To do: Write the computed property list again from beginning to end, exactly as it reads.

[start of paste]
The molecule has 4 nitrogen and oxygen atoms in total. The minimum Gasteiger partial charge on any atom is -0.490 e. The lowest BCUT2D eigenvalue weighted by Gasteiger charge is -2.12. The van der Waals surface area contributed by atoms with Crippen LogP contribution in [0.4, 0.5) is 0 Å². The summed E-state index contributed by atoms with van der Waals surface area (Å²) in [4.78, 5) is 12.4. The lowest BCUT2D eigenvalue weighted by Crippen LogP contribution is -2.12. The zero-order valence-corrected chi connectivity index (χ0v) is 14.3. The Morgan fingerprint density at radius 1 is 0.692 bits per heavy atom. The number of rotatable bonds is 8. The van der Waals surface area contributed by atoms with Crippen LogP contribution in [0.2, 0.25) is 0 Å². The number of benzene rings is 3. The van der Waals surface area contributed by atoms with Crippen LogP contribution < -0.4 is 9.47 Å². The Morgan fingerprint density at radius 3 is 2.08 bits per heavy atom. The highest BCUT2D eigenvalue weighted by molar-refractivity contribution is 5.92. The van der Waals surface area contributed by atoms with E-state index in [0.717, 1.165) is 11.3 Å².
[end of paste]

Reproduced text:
The molecule has 4 nitrogen and oxygen atoms in total. The minimum Gasteiger partial charge on any atom is -0.490 e. The lowest BCUT2D eigenvalue weighted by Gasteiger charge is -2.12. The van der Waals surface area contributed by atoms with Crippen LogP contribution in [0.4, 0.5) is 0 Å². The summed E-state index contributed by atoms with van der Waals surface area (Å²) in [4.78, 5) is 12.4. The lowest BCUT2D eigenvalue weighted by Crippen LogP contribution is -2.12. The zero-order valence-corrected chi connectivity index (χ0v) is 14.3. The Morgan fingerprint density at radius 1 is 0.692 bits per heavy atom. The number of rotatable bonds is 8. The van der Waals surface area contributed by atoms with Crippen LogP contribution in [0.2, 0.25) is 0 Å². The number of benzene rings is 3. The van der Waals surface area contributed by atoms with Crippen LogP contribution < -0.4 is 9.47 Å². The Morgan fingerprint density at radius 3 is 2.08 bits per heavy atom. The highest BCUT2D eigenvalue weighted by molar-refractivity contribution is 5.92. The van der Waals surface area contributed by atoms with E-state index in [0.717, 1.165) is 11.3 Å².